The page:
1.Provide training to 56 mid-level health workers in four podoconiosis endemic districts with isolated cases of LF in the North and South Wollo areas on the management of morbidity from podoconiosis and LF:
IOCC will hold two training events for mid-level health workers. Lymphedema morbidity management sessions will focus on disease causation, prevention, treatment, differential diagnosis, and referrals. The training will allow them to recognize the disease, offer an accurate diagnosis, and prescribe appropriate treatment for patients. The training will be aimed at mid-level health workers and university and college graduates who work at district health centers and who provide treatment to patients from remote communities. This training will be carried out by IOCC trainers in collaboration with the Regional Health Office.
2. Train 200 community leaders as entry points to endemic communities and catalysts for behavior change.
IOCC will develop and carry out a variety of behavior change and education strategies to address the causes and effects of stigma and further increase awareness in the community. People with podoconiosis and LF face isolation and rejection from the community. Community and religious leaders and leaders of women's groups will act as entry points to endemic communities.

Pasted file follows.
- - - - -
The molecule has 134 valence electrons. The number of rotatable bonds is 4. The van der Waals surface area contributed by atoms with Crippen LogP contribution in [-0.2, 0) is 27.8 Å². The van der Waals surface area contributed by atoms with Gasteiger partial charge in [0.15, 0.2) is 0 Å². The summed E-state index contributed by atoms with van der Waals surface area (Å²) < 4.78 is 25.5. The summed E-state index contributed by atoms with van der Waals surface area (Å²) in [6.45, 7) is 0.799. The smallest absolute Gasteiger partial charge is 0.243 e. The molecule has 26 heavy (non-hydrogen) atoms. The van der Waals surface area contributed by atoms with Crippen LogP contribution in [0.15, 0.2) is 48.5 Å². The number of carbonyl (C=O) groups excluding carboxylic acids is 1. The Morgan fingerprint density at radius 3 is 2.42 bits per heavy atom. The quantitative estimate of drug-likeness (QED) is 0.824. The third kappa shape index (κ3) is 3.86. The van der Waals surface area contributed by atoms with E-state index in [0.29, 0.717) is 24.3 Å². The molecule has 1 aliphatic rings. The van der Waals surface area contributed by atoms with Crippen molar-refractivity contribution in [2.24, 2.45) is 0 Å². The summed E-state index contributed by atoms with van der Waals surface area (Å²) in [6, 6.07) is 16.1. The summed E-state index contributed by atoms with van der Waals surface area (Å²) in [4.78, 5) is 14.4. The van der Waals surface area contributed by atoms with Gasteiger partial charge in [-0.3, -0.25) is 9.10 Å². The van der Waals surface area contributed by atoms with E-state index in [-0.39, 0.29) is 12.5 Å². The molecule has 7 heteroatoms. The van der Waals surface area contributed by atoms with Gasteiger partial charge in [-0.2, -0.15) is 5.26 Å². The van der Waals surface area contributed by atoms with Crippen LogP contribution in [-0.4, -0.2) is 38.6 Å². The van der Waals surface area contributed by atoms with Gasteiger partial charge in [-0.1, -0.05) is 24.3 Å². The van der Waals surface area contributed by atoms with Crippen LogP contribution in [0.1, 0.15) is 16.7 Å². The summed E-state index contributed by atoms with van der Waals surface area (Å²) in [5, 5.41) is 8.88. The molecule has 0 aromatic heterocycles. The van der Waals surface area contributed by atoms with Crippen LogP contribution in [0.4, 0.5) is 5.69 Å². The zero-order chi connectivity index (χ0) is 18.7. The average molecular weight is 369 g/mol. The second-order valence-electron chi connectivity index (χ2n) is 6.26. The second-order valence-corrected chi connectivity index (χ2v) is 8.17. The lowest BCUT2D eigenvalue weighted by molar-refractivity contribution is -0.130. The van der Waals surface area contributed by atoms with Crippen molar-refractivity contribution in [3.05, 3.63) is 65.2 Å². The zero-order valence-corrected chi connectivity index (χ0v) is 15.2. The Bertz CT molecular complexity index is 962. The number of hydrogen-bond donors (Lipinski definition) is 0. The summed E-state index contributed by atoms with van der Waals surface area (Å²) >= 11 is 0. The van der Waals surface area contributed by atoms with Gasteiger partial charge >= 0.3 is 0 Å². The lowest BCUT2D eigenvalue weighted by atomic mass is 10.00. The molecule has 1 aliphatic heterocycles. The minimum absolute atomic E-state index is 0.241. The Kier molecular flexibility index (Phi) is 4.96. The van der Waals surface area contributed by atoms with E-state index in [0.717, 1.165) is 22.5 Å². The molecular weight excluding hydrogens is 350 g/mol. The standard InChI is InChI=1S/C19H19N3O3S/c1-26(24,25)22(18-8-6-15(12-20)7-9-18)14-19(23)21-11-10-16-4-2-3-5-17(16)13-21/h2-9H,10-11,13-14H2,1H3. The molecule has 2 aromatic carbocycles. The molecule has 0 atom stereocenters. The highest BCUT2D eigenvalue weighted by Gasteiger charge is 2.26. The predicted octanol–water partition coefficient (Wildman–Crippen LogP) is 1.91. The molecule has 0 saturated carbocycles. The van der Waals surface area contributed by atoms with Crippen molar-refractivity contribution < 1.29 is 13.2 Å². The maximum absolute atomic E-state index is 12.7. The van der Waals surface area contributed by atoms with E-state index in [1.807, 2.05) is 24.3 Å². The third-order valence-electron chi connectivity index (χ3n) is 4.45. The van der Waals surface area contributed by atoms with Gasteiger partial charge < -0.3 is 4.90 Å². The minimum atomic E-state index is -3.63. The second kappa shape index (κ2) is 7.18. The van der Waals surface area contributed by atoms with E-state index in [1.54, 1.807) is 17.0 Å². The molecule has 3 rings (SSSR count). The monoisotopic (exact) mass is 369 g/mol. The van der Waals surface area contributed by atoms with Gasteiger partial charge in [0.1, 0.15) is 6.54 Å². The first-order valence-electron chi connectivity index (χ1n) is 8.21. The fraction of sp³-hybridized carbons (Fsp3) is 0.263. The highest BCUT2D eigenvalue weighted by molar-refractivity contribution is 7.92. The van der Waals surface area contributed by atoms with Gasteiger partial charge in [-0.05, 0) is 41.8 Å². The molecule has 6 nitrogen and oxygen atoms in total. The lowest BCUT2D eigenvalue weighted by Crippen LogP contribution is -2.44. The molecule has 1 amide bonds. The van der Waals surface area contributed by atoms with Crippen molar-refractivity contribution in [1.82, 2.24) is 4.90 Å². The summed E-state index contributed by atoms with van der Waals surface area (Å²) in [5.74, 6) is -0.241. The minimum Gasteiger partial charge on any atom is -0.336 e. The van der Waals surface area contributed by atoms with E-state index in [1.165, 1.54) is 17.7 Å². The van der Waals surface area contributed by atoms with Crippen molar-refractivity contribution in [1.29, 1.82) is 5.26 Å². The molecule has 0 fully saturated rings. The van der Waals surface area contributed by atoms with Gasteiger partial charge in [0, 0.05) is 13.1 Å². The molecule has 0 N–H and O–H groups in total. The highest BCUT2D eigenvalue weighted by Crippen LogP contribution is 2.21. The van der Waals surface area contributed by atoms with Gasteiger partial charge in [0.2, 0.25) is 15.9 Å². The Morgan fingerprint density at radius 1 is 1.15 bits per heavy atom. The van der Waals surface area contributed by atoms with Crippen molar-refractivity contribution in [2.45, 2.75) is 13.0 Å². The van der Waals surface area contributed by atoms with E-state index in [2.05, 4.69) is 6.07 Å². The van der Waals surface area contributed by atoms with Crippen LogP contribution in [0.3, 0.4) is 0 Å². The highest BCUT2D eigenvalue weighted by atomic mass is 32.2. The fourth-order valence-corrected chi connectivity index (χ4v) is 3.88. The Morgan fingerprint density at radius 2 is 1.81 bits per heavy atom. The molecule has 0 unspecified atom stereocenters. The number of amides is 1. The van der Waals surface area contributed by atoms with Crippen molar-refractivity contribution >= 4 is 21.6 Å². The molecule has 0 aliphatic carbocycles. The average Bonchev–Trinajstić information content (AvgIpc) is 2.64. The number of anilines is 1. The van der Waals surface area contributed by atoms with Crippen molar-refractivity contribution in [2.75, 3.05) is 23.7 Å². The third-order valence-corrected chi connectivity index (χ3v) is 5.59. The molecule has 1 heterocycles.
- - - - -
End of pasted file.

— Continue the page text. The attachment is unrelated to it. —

Trained community leaders supported by patient-led groups and information and communication materials produced in the local language will be used to raise awareness with a focus on the cause and prevention of disease and the relatively simple methods of treatment and care.
Two hundred community leaders will be trained. Each training event will last half a day and will include 50 community leaders from each district. A total of 80 members of women's-led groups will be included in the training from the four districts.